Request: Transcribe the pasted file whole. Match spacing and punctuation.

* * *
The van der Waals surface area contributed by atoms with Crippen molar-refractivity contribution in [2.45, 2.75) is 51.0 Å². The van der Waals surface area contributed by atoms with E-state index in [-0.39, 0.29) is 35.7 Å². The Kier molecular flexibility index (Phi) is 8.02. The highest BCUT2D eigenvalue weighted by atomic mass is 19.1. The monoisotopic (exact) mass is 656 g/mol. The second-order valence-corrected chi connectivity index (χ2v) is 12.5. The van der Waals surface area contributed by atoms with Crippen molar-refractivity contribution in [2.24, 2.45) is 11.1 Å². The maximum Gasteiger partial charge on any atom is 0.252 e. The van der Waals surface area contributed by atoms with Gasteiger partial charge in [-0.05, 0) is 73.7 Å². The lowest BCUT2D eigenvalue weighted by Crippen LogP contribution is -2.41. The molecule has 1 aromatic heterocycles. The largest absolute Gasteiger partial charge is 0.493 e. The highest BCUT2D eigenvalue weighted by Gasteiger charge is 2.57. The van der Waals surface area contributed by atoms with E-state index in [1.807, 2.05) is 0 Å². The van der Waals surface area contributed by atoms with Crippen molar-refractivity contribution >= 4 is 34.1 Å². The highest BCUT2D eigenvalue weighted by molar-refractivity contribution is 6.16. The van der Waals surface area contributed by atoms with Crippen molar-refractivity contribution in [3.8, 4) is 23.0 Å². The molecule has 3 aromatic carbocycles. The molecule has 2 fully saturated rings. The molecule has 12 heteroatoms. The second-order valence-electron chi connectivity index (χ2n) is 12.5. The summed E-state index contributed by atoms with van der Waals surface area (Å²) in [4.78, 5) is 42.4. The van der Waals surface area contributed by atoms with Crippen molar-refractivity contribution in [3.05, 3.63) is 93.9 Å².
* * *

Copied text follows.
The van der Waals surface area contributed by atoms with Crippen molar-refractivity contribution in [2.45, 2.75) is 51.0 Å². The van der Waals surface area contributed by atoms with E-state index in [-0.39, 0.29) is 35.7 Å². The Kier molecular flexibility index (Phi) is 8.02. The highest BCUT2D eigenvalue weighted by atomic mass is 19.1. The monoisotopic (exact) mass is 656 g/mol. The second-order valence-corrected chi connectivity index (χ2v) is 12.5. The van der Waals surface area contributed by atoms with Crippen molar-refractivity contribution in [2.24, 2.45) is 11.1 Å². The maximum Gasteiger partial charge on any atom is 0.252 e. The van der Waals surface area contributed by atoms with Gasteiger partial charge in [-0.05, 0) is 73.7 Å². The lowest BCUT2D eigenvalue weighted by Crippen LogP contribution is -2.41. The molecule has 1 aromatic heterocycles. The largest absolute Gasteiger partial charge is 0.493 e. The highest BCUT2D eigenvalue weighted by Gasteiger charge is 2.57. The van der Waals surface area contributed by atoms with E-state index in [1.807, 2.05) is 0 Å². The van der Waals surface area contributed by atoms with Crippen molar-refractivity contribution >= 4 is 34.1 Å². The highest BCUT2D eigenvalue weighted by molar-refractivity contribution is 6.16. The van der Waals surface area contributed by atoms with Crippen molar-refractivity contribution in [3.8, 4) is 23.0 Å². The molecule has 3 aromatic carbocycles. The molecule has 2 fully saturated rings. The molecule has 12 heteroatoms. The second-order valence-electron chi connectivity index (χ2n) is 12.5. The summed E-state index contributed by atoms with van der Waals surface area (Å²) in [4.78, 5) is 42.4. The van der Waals surface area contributed by atoms with Crippen molar-refractivity contribution in [3.05, 3.63) is 93.9 Å².